As Washington, D.C.’s new Metro Silver Line rolls out from the city into the growing suburban counties of Virginia and Maryland, officials and planners in those regions are faced with decisions about what development around their new transit stations should look like. Whether they approach the design process with a suburban or urban mindset will have a decades-long impact in those communities.
Responding to its dozen new miles of rail, Fairfax County, in northern Virginia, has undertaken a comprehensive rezoning effort, seeking to urbanize the area called Tysons Corner especially. (This urbanizing approach is echoed in Montgomery County, Maryland, which is featured this week in our Forefront on how the North American suburb is growing up.) While Tysons will take a generation or two before it’s fully built out, its ultimate transformation into a dense corridor forged out of typical suburbia, much like the Rosslyn-Ballston string of towns along the Orange Line in Arlington County, seems very likely.
In Reston, which is getting three Silver Line stations, the Fairfax County Board of Supervisors approved a plan that will allow for thousands of apartments at each of the stops and a few million square feet of office space, with nearly twice as many new homes (27,900) as first planned.
The Silver Line’s final frontier lies in Loudoun County. Past Dulles Airport, well over an hour from the center of Washington, D.C., Loudoun’s two stations have not yet been named, and are still known by the roads they intersect, which form pedestrian-unfriendly cloverleaf interchanges. Of the rail extension’s 23 miles, the last mile or so in Loudoun County will likely be the most difficult part to urbanize.
Chris Leinberger, a developer and professor at the George Washington University School of Business, just participated in an Urban Land Institute panel that gave recommendations to the Loudoun County Board of Supervisors about urban plans for the stations. With the second phase of the Silver Line extension — to Dulles and Loudoun County — due for completion in 2018, the county is beginning to draw up plans for the area.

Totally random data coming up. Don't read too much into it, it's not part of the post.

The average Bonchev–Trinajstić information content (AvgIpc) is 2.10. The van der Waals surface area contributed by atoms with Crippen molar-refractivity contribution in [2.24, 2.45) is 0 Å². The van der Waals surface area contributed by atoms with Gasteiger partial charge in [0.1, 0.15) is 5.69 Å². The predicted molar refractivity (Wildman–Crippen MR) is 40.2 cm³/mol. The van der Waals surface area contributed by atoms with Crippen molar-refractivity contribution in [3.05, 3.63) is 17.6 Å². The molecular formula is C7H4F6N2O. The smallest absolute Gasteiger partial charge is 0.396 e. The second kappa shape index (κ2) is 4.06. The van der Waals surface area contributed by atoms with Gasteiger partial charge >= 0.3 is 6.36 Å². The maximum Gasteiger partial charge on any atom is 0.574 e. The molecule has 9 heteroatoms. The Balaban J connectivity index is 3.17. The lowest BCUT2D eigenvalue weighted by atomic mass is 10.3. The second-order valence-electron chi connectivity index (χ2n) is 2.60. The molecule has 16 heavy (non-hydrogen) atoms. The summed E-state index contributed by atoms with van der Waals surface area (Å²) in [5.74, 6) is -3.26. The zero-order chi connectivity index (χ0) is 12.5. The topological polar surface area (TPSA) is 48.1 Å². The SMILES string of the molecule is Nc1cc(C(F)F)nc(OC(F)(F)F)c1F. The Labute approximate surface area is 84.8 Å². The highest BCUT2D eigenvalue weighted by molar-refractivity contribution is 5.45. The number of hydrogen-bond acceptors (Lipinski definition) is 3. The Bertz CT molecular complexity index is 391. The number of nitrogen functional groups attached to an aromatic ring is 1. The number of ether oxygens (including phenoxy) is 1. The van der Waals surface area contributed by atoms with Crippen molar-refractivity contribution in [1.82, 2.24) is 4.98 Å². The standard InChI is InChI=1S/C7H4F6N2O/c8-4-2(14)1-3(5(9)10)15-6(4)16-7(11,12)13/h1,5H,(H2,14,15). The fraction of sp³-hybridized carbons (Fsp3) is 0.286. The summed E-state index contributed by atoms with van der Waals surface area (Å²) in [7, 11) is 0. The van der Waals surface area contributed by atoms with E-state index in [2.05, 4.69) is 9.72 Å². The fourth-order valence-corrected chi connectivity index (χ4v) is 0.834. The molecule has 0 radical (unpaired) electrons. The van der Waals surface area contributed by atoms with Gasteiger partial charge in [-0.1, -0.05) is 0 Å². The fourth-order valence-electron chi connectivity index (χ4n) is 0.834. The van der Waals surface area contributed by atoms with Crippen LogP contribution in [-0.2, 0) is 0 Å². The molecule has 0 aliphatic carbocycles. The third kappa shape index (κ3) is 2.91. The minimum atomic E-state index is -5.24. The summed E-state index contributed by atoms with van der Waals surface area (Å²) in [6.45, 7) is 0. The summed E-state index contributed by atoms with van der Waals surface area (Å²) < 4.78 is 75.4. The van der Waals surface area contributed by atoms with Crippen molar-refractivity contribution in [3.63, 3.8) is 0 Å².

The panel’s main recommendation? Build more housing.
Relying solely on office development, Leinberger says, “has been a very effective strategy for them in the 20th century. They were able to get AOL and a variety of other, what they call ‘keynote’ offices, but it hasn’t worked in this century.”
“The office market,” Leinberger explains, “is in a structural transition.” Firms are leasing less space, and the ULI panel doubted Loudoun’s projections that it can double its existing 19 million square feet of office space by 2040, saying the number could in reality be as low as half that.
“Residential is a mere 60 percent of the built environment,” says Leinberger. “If you don’t get residential, what do you have? If you don’t have residential, you aren’t going to build a vibrant walkable place” — something that ultimately may be an impediment to attracting office space, too.
The other problem Leinberger sees in Loudoun — but which he said the county was committed to — is parking. “They’re building a ton of it,” he said. “They’re building thousands of decked parking spaces at those two Metro stations.” At least, he said, they’re not building surface lots.
“Loudoun County is to be complimented phenomenally for taking what is the penultimate drivable suburban place and agreeing to pay for the extension of Metro out there,” Leinberger says of their effort. Whether they’ll take ULI’s advice for maximizing the land’s potential — “those 2,000 acres are their economic future as a county,” he told the supervisors — remains to be seen.
“The jury’s out,” says Leinberger, “but they’re certainly asking the questions.”
The Works is made possible with the support of the Surdna Foundation.
Stephen J. Smith is a reporter based in New York. He has written about transportation, infrastructure and real estate for a variety of publications including New York Yimby, where he is currently an editor, Next City, City Lab and the New York Observer.